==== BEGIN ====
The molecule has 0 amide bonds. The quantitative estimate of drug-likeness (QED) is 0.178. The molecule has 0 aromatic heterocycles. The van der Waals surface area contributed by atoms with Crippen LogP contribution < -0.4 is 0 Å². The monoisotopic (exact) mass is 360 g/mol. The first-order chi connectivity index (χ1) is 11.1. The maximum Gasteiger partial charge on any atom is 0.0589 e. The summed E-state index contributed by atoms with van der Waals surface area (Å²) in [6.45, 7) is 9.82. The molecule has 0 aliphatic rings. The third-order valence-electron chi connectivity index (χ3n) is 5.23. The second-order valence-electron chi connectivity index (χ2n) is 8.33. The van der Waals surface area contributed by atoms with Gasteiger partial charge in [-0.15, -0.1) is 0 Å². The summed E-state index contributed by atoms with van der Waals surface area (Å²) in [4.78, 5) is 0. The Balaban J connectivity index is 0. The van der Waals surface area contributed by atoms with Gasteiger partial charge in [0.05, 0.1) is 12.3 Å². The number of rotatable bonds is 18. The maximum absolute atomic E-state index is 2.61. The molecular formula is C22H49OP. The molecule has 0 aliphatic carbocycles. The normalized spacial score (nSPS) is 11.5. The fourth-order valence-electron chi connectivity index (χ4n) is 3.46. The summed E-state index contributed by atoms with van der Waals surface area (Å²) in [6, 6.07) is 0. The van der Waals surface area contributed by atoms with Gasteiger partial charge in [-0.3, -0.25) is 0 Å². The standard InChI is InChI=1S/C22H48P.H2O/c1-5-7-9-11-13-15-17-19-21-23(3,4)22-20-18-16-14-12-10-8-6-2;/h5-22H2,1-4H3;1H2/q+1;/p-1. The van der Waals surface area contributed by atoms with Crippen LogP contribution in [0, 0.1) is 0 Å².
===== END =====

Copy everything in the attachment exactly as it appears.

The molecule has 0 amide bonds. The quantitative estimate of drug-likeness (QED) is 0.178. The molecule has 0 aromatic heterocycles. The van der Waals surface area contributed by atoms with Crippen LogP contribution < -0.4 is 0 Å². The monoisotopic (exact) mass is 360 g/mol. The first-order chi connectivity index (χ1) is 11.1. The maximum Gasteiger partial charge on any atom is 0.0589 e. The summed E-state index contributed by atoms with van der Waals surface area (Å²) in [6.45, 7) is 9.82. The molecule has 0 aliphatic rings. The third-order valence-electron chi connectivity index (χ3n) is 5.23. The second-order valence-electron chi connectivity index (χ2n) is 8.33. The van der Waals surface area contributed by atoms with Gasteiger partial charge in [-0.15, -0.1) is 0 Å². The summed E-state index contributed by atoms with van der Waals surface area (Å²) in [4.78, 5) is 0. The Balaban J connectivity index is 0. The van der Waals surface area contributed by atoms with Gasteiger partial charge in [0.05, 0.1) is 12.3 Å². The number of rotatable bonds is 18. The maximum absolute atomic E-state index is 2.61. The molecular formula is C22H49OP. The molecule has 0 aliphatic carbocycles. The normalized spacial score (nSPS) is 11.5. The fourth-order valence-electron chi connectivity index (χ4n) is 3.46. The summed E-state index contributed by atoms with van der Waals surface area (Å²) in [6, 6.07) is 0. The van der Waals surface area contributed by atoms with Gasteiger partial charge in [-0.3, -0.25) is 0 Å². The standard InChI is InChI=1S/C22H48P.H2O/c1-5-7-9-11-13-15-17-19-21-23(3,4)22-20-18-16-14-12-10-8-6-2;/h5-22H2,1-4H3;1H2/q+1;/p-1. The van der Waals surface area contributed by atoms with Crippen LogP contribution in [0, 0.1) is 0 Å².